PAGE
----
Bangabandhu’s Foreign Policy and the World | daily-sun.com

Bangabandhu’s Foreign Policy and the World

A. K. M. Atiqur Rahman     9th August, 2017 09:30:59 printer

Bangabandhu’s Foreign Policy and the World

Diplomatic practices, not only in the present world, but did exist in ancient times for establishment of relations or cooperation between states. The head of a state or country used to send his trustworthy person as his special envoy at the time of need especially in crisis or delight.

Usually the envoy had to carry some important message.

The envoy’s activities never crossed the boundary of the purpose of his mission. An envoy normally had never to face any disaster whether he could bring any positive result or not, even if the situation went more severe. Later on, that practices took the shape of present day diplomacy. Consequently foreign policies were formulated to establish diplomatic relations among states.

 


Formulation of foreign policies and their implementation depend on the political philosophy of a country’s leadership and its equation of relations with other countries. The success of foreign policies can not only be earned by framing powerful foreign policies but it needs a powerful leadership. Actually a country’s success in international relations depends on the degree of correlation between its foreign policy and leadership. Bangladesh is not an exception of that.


Father of the Nation Bangabandhu Sheikh Mujibur Rahman was flown secretly to London in the morning of 8 January after he was released from Pakistan’s jail in the night of 7 January 1972. In London, he met British Prime Minister Edward Heath. He returned to Bangladesh on 10 January via India. At New Delhi, Bangabandhu was accorded a very warm reception which was attended by Indian President V V Giri, Prime Minister Mrs Indira Gandhi and other cabinet ministers in addition to millions of Indian people.

 

Returning home, Bangabandhu got a Bangladesh with burnt houses, destroyed roads. The central bank was empty. In that situation, he had to shoulder the responsibility of his motherland as well as his people. Bangabandhu was bewildered in his dream of reconstructing the independent Bangladesh. It was only possible for a brave patriotic leader like him to shoulder such hardiest responsibility standing on the piles of ruins. That self-confident and farsighted person did not wait for a single moment to start the work of reconstruction of the country. Drafting of the country’s constitution began. At the same time, foreign policies were drawn up. Based on the basic elements of his foreign policies- ‘friendship with all, malice to none’ and ‘friendly co-existence’, the present Bangladesh has established such stronger relationship with the world community.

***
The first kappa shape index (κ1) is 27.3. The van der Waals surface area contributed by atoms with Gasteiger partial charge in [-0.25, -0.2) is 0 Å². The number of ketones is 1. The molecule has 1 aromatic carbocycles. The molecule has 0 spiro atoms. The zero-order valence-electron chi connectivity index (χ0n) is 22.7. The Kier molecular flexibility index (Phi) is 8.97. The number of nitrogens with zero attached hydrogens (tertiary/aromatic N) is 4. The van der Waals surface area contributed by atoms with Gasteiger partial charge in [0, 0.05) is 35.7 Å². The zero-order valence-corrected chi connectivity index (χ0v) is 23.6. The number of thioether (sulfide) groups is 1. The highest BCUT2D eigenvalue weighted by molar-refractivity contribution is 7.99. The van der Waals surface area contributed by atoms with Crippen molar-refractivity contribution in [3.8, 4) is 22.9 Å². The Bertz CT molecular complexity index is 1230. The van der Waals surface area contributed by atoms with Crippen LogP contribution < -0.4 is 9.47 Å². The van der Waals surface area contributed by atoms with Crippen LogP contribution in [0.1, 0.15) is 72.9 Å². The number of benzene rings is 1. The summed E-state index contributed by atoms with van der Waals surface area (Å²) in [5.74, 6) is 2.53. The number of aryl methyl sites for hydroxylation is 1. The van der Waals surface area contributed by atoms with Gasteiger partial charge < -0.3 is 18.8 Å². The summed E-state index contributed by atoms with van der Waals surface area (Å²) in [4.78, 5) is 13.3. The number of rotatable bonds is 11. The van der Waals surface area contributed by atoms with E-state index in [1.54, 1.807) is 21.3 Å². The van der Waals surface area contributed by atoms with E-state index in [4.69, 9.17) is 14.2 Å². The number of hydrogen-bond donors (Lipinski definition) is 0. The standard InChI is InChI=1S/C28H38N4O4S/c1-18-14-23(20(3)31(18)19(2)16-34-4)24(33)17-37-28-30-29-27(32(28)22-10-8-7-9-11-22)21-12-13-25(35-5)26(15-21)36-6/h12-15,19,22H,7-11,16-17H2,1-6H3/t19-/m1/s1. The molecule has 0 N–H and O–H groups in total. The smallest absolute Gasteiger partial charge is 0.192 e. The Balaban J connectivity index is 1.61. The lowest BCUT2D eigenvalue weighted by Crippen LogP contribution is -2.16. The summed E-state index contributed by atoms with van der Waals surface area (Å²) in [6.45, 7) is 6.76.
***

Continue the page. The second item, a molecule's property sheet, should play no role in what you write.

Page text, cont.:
Bangabandhu did not only think the welfare of his people, but he always felt the miseries of the have-nots of the world. He used to say, “The world is divided into two parts - oppressors and oppressed. And I am with the oppressed”. Bangabandhu never stood silent if there were any injustice and exploitation at any place against any person irrespective of caste or creed. By born he was a world leader who always spoke for the oppressed people. Bangabandhu was compared with the Himalayas. He stood against apartheid in Africa, foreign occupation in Asia and Africa or Latin America. He expressed his solidarity with the people of Palestine. In the same way, he condemned the overthrowing of the democratically elected Government of Cyprus.


Bangabandhu went to Kolkata on 6 February 1972. Indian Prime Minister Mrs Indira Gandhi received him at Domdom Airport. During the visit, it was decided that India would withdraw its army from Bangladesh by March. Accordingly on 1 March, India declared to withdraw its army from Bangladesh and the withdrawal was completed on 15 March. Bangabandhu visited Moscow from 29 February to 6 March. Indian Prime Minister Mrs Indira Gandhi came to Bangladesh on 17 March. The two Prime Ministers signed a 25-year Treaty of Friendship, Cooperation and Peace on 19 March. Bangabandhu met British Prime Minister Edward Heath on 18 August. From London he went to Geneva on 21 August to convalesce in Switzerland as their guest. On his return from Geneva on 13 September, he held talks with Prime Minister Indira Gandhi during his stop over at New Delhi.